Bruxism

Bruxism

70% of patients clench or grind their teeth which can increase tooth sensitivity, cause jaw and/or facial soreness, and create headaches. It is a serious condition that can cause pain in your jaws, teeth and musculature but can also damage expensive dental work. There are signs on your teeth that we can see that are characteristic of this problem—many patients do not believe they have this but unknowingly and unconsciously do it during their sleep. It is associated with stress, anxiety, unresolved emotional issues and tension. It is often cyclical.

An oral splint or nightguard may be custom fitted to your mouth. It is made of an outer hard acrylic and a softer inner cushiony material. It is case dependent if it is made for the upper or lower arch. By wearing the guard, you can prevent further damage to your natural structures and your dental restorations. If jaw sensitivity persists, there are specialists that we refer to insure that you get the expert care you need.

Some patients have problems wearing the nightguard. An additional consideration is to receive neuromodulator injections (Botox, Xeomin, or Dysport) in the jaw muscles to relax and reprogram the behavior. When done every 3 months for 3 consecutive visits, we often see a relieved patient with less symptoms. The doses can be spread out to every 4-6 months.

Bruxism

Bruxism is the medical term for grinding, gnashing or clenching your teeth. The

condition affects both children and adults.

Some people with bruxism unconsciously clench their teeth together during the day,

often when they feel anxious or tense. This is different from tooth grinding or clenching

that occurs at night, which is called sleep bruxism. Most children who are bruxers do so

at night, while adults are either daytime or nighttime bruxers.

Bruxism may be mild and may not even require treatment. However, it can be frequent

and severe enough to lead to jaw disorders, headaches, damaged teeth and other

problems. Unfortunately, people with sleep bruxism usually aren't aware of the habit, so they aren't diagnosed with the condition until complications occur. That's why it's important to know the signs and symptoms of bruxism and to seek regular dental care.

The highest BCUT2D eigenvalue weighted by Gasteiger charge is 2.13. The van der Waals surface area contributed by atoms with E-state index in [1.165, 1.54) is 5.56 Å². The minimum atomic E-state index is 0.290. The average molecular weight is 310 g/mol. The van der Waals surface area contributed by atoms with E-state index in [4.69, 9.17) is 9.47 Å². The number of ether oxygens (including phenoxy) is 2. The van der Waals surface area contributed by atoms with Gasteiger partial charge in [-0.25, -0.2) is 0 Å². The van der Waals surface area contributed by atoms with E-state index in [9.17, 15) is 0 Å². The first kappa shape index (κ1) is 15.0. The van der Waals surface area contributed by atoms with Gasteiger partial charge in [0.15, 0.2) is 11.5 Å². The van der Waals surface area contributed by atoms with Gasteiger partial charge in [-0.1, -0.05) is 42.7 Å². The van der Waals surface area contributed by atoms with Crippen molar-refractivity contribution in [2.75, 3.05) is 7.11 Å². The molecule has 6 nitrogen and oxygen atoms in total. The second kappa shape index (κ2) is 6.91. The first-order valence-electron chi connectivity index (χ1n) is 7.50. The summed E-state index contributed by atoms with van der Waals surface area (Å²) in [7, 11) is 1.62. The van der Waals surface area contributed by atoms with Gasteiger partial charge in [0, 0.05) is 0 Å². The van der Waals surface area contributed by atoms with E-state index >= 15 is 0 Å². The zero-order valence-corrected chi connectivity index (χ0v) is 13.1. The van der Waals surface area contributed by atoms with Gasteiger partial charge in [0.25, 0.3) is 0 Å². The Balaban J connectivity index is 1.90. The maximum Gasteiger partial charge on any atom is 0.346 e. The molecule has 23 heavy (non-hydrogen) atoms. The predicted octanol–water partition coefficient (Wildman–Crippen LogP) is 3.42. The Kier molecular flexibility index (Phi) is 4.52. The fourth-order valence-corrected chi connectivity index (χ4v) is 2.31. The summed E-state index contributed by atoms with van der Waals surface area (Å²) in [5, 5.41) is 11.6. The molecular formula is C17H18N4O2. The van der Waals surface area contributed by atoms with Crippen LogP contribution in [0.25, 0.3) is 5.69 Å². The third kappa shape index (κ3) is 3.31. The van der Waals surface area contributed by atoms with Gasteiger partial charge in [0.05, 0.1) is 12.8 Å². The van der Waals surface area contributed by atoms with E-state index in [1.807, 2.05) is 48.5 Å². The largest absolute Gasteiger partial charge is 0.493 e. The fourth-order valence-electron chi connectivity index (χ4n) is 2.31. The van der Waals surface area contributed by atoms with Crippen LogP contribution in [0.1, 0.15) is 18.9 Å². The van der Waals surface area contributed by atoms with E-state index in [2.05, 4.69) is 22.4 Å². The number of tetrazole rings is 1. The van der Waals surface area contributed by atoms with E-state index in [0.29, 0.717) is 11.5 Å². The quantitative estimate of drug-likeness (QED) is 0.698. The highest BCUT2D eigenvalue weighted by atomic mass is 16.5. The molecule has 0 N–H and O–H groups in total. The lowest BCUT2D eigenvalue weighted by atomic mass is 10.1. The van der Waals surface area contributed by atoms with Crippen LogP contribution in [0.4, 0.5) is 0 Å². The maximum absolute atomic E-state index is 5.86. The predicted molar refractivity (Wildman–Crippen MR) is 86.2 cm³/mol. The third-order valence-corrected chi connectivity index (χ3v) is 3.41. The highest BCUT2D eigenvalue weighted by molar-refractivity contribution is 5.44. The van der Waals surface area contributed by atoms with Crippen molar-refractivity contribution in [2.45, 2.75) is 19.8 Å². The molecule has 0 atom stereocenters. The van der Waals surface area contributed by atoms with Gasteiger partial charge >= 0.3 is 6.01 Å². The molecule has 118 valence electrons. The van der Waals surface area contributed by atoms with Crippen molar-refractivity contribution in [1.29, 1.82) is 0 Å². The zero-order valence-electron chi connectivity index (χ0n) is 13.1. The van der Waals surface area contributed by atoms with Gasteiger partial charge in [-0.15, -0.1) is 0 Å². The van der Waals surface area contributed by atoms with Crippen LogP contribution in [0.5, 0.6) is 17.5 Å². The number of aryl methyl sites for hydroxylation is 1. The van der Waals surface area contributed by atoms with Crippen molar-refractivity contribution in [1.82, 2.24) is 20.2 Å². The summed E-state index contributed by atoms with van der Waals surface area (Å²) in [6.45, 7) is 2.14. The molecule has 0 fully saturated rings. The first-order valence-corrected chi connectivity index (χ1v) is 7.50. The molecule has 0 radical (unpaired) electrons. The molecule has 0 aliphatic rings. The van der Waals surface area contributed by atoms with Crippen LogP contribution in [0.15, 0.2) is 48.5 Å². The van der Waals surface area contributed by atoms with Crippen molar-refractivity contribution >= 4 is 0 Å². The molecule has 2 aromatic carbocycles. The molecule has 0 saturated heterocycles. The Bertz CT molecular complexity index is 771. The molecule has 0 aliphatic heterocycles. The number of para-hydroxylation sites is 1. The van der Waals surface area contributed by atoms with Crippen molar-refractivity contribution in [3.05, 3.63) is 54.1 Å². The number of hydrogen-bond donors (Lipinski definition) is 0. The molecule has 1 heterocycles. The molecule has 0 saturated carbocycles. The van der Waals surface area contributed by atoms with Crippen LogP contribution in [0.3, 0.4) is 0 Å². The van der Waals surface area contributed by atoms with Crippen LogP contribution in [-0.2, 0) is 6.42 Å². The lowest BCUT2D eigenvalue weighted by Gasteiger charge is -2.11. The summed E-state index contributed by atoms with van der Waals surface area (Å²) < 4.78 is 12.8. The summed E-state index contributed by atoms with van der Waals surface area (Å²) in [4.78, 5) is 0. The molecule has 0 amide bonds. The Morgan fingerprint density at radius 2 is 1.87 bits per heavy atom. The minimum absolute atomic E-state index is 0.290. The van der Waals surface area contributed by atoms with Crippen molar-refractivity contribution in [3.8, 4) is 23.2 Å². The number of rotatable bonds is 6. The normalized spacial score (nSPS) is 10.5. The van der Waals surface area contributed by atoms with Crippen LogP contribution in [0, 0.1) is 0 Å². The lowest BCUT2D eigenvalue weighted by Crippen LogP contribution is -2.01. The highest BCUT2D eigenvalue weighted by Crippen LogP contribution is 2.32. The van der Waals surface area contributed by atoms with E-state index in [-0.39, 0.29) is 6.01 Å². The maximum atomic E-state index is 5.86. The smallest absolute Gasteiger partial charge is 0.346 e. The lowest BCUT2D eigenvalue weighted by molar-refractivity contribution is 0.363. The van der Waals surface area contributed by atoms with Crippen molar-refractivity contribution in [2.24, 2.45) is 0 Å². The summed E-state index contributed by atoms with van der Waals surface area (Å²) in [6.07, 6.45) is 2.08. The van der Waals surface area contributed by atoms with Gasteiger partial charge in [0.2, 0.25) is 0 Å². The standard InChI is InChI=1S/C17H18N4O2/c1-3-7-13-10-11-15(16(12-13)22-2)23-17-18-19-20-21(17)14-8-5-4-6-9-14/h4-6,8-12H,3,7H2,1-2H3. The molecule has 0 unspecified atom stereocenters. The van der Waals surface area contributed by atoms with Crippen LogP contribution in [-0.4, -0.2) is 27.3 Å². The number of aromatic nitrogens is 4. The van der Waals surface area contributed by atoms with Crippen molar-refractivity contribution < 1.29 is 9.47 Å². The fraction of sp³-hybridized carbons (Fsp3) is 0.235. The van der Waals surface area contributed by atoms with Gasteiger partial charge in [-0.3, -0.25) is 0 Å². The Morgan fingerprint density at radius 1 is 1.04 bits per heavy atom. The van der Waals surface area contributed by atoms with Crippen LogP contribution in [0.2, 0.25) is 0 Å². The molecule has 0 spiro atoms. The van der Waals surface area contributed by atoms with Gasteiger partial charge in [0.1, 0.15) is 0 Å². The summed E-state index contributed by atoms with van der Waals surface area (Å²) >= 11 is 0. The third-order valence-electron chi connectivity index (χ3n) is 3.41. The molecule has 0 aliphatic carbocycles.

Signs and symptoms

The signs and symptoms of bruxism may include:

 Teeth grinding or clenching, which may be loud enough to wake your sleep

partner

 Teeth that are worn down, flattened or chipped

 Worn tooth enamel, exposing the inside of your tooth

 Increased tooth sensitivity

 Jaw pain or tightness in your jaw muscles

 Earache — because of severe jaw muscle contractions, not a problem with your

ear

 Headache

 Chronic facial pain

 Chewed tissue on the inside of your cheek

Causes

Doctors don't completely understand the causes of bruxism. For daytime bruxism, it has

been thought that abnormal alignment of upper and lower teeth (malocclusion) may

contribute to the problem, though this hasn't been confirmed in research studies. Sleep

bruxism is believed to be related to changes that occur during sleep cycles in some

individuals, and this is an active area of current research.

In adults, psychological factors seem to be associated with bruxism, including:

 Anxiety, stress or tension

 Suppressed anger or frustration

 Aggressive, competitive or hyperactive personality type

In children, bruxism may be related to growth and development of the jaws and teeth.

Some researchers think children brux because their top and bottom teeth don't fit

together comfortably as they are erupting. Others believe that children grind their teeth

because of tension, anger, or as a response to pain from an earache or teething. While

bruxism has been reported to occur in up to 30 percent of children, often in children

under the age of 5, most children outgrow bruxism before they get their adult teeth.

In some cases, bruxism isn't caused by stress or dental problems. It can be a

complication of another disorder, such as Huntington's disease or Parkinson's disease.

It can also be an uncommon side effect of some psychiatric medications including

certain antidepressants.

Risk factors

These factors increase your risk of bruxism:

 Stress. Increased anxiety or stress can lead to teeth grinding. So can anger and

frustration.

 Age. Bruxism is common in young children, but usually goes away by

adolescence.

When to seek medical advice

Bruxism often goes unnoticed. See your dentist if you have worn teeth or pain in your

jaw, face or ear. Also consult your dentist if your bed partner complains that you make a

grinding noise while you sleep.

If you notice that your child is grinding his or her teeth — or has other signs or

symptoms of this condition — be sure to mention it at your next dental appointment.


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